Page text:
“India’s a much harder case, because everyone’s trying to woo India right now. And no one wants to risk upsetting that,” she said. “At the end of the day, you have to consider the fact that India is useful countering China and we’re not.”

She noted the U.S. in its comments implicitly backed Canada’s version of events but was muted in its criticism of India. “I think that this is the best we could probably hope for in this situation.”

The unwillingness of Canadian allies to denounce India comes as Conservative Leader Pierre Poilievre called on Mr. Trudeau to provide Canadians with hard evidence that India was behind the slaying of Mr. Nijjar that has led to a deep chill in Indo-Canadian relations.

“The Prime Minister needs to come clean with all the facts. We need to know all the evidence possible so that Canadians can make judgments on that,” Mr. Poilievre told reporters, a day after he told the Commons that India must account for its conduct if the allegations are true.

He suggested the government is taking a stronger approach to New Delhi than it did with China after the 2018 arrest of the two Michaels.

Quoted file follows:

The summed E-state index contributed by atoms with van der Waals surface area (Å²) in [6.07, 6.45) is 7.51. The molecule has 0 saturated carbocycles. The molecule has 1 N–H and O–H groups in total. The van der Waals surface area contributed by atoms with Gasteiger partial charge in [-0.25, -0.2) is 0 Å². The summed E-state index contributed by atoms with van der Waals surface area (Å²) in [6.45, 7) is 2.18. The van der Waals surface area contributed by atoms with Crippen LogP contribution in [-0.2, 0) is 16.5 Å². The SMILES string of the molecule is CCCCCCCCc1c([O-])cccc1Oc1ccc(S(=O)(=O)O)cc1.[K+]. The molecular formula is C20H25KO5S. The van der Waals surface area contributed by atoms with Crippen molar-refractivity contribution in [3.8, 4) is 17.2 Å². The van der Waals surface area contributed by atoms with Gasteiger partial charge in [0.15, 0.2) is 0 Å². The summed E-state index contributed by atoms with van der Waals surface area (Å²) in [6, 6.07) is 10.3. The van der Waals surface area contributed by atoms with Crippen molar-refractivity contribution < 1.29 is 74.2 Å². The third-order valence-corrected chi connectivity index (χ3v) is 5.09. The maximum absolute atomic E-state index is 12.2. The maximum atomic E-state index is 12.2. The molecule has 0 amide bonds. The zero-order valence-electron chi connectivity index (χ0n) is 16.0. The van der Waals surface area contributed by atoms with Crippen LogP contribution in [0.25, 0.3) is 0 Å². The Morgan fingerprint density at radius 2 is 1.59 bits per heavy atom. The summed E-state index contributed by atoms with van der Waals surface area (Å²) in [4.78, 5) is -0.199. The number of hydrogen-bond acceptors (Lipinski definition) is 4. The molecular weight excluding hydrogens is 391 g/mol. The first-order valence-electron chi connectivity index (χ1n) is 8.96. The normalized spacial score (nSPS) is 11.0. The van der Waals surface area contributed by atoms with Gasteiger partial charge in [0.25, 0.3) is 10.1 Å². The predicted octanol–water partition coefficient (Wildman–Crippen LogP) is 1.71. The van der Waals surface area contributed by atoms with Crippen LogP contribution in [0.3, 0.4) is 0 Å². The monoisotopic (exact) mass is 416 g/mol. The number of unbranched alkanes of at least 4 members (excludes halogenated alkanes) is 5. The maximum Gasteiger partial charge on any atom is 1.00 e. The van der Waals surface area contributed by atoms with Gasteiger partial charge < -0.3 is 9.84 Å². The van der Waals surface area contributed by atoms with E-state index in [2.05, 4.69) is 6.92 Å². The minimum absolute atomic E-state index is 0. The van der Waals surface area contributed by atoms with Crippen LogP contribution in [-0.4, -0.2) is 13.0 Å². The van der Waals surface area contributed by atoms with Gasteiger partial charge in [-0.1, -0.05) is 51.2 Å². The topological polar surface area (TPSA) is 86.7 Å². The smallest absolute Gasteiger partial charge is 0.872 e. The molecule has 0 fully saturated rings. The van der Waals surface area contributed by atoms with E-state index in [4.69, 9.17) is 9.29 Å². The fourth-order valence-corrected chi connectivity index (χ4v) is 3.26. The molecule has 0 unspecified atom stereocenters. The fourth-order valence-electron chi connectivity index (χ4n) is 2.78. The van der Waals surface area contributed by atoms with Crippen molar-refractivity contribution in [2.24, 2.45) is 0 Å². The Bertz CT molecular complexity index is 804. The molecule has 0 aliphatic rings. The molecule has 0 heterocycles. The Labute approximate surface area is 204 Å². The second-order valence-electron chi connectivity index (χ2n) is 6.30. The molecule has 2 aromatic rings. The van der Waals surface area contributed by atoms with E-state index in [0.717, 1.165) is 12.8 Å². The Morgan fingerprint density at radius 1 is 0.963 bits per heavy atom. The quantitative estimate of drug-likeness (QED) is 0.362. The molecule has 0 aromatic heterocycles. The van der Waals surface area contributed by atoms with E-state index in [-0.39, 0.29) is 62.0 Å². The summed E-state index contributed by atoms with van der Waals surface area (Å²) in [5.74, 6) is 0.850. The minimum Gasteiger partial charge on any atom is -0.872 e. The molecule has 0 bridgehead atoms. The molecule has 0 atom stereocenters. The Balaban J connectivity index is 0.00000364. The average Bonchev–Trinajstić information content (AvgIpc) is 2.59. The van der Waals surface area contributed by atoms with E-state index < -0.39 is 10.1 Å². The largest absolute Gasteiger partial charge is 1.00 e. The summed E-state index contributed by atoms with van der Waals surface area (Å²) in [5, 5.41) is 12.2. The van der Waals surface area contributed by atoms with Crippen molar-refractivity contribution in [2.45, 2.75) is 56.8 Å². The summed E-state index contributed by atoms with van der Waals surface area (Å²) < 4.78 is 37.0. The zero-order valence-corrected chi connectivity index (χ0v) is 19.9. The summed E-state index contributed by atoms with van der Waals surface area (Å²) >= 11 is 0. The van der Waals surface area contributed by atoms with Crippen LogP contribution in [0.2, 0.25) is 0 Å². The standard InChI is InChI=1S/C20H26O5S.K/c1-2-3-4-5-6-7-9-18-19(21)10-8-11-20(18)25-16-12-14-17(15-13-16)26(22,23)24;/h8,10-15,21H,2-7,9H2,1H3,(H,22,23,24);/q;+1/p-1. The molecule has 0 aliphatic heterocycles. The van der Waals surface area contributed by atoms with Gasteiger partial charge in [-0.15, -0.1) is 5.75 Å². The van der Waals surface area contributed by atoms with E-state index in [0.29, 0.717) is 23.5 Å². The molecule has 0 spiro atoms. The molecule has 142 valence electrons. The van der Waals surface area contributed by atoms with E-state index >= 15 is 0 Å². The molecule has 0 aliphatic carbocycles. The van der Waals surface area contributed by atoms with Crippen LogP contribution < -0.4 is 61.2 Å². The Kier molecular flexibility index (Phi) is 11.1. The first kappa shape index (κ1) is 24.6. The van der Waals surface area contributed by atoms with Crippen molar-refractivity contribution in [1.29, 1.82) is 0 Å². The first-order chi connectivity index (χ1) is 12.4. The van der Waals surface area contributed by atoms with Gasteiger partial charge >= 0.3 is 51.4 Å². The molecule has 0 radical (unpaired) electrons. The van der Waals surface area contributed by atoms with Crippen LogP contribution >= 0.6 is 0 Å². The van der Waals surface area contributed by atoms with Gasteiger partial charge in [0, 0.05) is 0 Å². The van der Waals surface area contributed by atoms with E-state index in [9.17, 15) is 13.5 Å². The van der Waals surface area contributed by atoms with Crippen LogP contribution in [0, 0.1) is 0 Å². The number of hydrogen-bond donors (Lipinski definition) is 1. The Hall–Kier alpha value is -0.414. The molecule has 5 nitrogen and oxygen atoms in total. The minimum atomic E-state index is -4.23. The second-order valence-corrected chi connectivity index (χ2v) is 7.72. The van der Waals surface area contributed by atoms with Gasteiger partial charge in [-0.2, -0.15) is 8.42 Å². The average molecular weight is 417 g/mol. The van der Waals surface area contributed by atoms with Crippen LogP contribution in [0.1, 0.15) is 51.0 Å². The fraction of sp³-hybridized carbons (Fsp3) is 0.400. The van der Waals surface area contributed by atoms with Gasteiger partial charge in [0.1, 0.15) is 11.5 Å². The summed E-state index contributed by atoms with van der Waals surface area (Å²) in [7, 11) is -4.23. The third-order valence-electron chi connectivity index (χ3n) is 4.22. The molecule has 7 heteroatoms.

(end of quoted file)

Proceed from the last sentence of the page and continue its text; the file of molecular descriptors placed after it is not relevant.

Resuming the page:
“I find it interesting that he knew about vast foreign interference by Beijing for many years at the same time Beijing kept two citizens hostage and he said nothing and he did nothing,” Mr. Poilievre said.

In an exchange with reporters Tuesday, Mr. Trudeau said the government had worked closely with Canadian intelligence agencies over the summer as they gathered evidence on India’s alleged role in the mid-June slaying of Mr. Nijjar, who was gunned down in a parking lot of a Sikh temple in Surrey, B.C.

But he did not say whether Ottawa would provide Canadians with the evidence to substantiate the allegations. He acknowledged his government became aware of India’s involvement shortly after Mr. Nijjar was killed.

“We wanted to make sure we took the time to talk with our allies and share what we knew. We wanted to make sure we fully shared with the government of India the seriousness and depth of our preoccupations and, indeed, conclusions,” Mr. Trudeau said.

New Delhi described Mr. Trudeau’s allegations, which he also made in person to his Indian counterpart at the G20 summit last week, as “absurd” and part of a pattern of his government in supporting the separatist Khalistan movement.